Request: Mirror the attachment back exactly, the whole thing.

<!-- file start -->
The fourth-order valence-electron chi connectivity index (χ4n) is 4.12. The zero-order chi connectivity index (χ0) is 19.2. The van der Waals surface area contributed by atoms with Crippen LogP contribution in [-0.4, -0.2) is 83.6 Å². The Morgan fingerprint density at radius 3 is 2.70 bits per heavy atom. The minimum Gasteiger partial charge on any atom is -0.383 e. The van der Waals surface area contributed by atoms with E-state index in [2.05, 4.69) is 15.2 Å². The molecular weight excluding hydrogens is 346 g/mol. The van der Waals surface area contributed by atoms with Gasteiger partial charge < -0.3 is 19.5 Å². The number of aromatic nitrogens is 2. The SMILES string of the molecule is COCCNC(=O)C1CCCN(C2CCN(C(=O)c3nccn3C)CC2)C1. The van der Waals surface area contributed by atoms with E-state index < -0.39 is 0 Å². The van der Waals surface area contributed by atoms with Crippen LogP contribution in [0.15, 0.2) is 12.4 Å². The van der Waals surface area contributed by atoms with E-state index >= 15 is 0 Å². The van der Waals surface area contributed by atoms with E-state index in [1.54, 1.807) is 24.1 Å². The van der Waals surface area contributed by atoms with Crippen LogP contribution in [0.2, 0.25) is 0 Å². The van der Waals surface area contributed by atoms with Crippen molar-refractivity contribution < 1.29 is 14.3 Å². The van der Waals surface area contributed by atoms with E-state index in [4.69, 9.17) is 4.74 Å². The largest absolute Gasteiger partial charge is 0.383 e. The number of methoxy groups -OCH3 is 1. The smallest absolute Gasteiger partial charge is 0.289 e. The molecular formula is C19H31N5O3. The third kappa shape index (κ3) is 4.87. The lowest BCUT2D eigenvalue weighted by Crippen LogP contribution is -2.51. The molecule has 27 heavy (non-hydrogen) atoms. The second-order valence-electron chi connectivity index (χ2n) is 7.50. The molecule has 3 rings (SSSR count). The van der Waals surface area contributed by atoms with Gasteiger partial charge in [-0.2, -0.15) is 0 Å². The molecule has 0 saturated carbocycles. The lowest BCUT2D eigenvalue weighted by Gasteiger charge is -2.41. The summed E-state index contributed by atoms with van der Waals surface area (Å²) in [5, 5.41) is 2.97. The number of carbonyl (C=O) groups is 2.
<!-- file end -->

The fourth-order valence-electron chi connectivity index (χ4n) is 4.12. The zero-order chi connectivity index (χ0) is 19.2. The van der Waals surface area contributed by atoms with Crippen LogP contribution in [-0.4, -0.2) is 83.6 Å². The Morgan fingerprint density at radius 3 is 2.70 bits per heavy atom. The minimum Gasteiger partial charge on any atom is -0.383 e. The van der Waals surface area contributed by atoms with E-state index in [2.05, 4.69) is 15.2 Å². The molecular weight excluding hydrogens is 346 g/mol. The van der Waals surface area contributed by atoms with Gasteiger partial charge < -0.3 is 19.5 Å². The number of aromatic nitrogens is 2. The SMILES string of the molecule is COCCNC(=O)C1CCCN(C2CCN(C(=O)c3nccn3C)CC2)C1. The van der Waals surface area contributed by atoms with E-state index < -0.39 is 0 Å². The van der Waals surface area contributed by atoms with Crippen LogP contribution in [0.15, 0.2) is 12.4 Å². The van der Waals surface area contributed by atoms with E-state index >= 15 is 0 Å². The van der Waals surface area contributed by atoms with E-state index in [1.54, 1.807) is 24.1 Å². The van der Waals surface area contributed by atoms with Crippen LogP contribution in [0.2, 0.25) is 0 Å². The van der Waals surface area contributed by atoms with Crippen molar-refractivity contribution < 1.29 is 14.3 Å². The van der Waals surface area contributed by atoms with E-state index in [4.69, 9.17) is 4.74 Å². The largest absolute Gasteiger partial charge is 0.383 e. The number of methoxy groups -OCH3 is 1. The smallest absolute Gasteiger partial charge is 0.289 e. The molecular formula is C19H31N5O3. The third kappa shape index (κ3) is 4.87. The lowest BCUT2D eigenvalue weighted by Crippen LogP contribution is -2.51. The molecule has 27 heavy (non-hydrogen) atoms. The second-order valence-electron chi connectivity index (χ2n) is 7.50. The molecule has 3 rings (SSSR count). The van der Waals surface area contributed by atoms with Gasteiger partial charge in [-0.2, -0.15) is 0 Å². The molecule has 0 saturated carbocycles. The lowest BCUT2D eigenvalue weighted by Gasteiger charge is -2.41. The summed E-state index contributed by atoms with van der Waals surface area (Å²) in [5, 5.41) is 2.97. The number of carbonyl (C=O) groups is 2.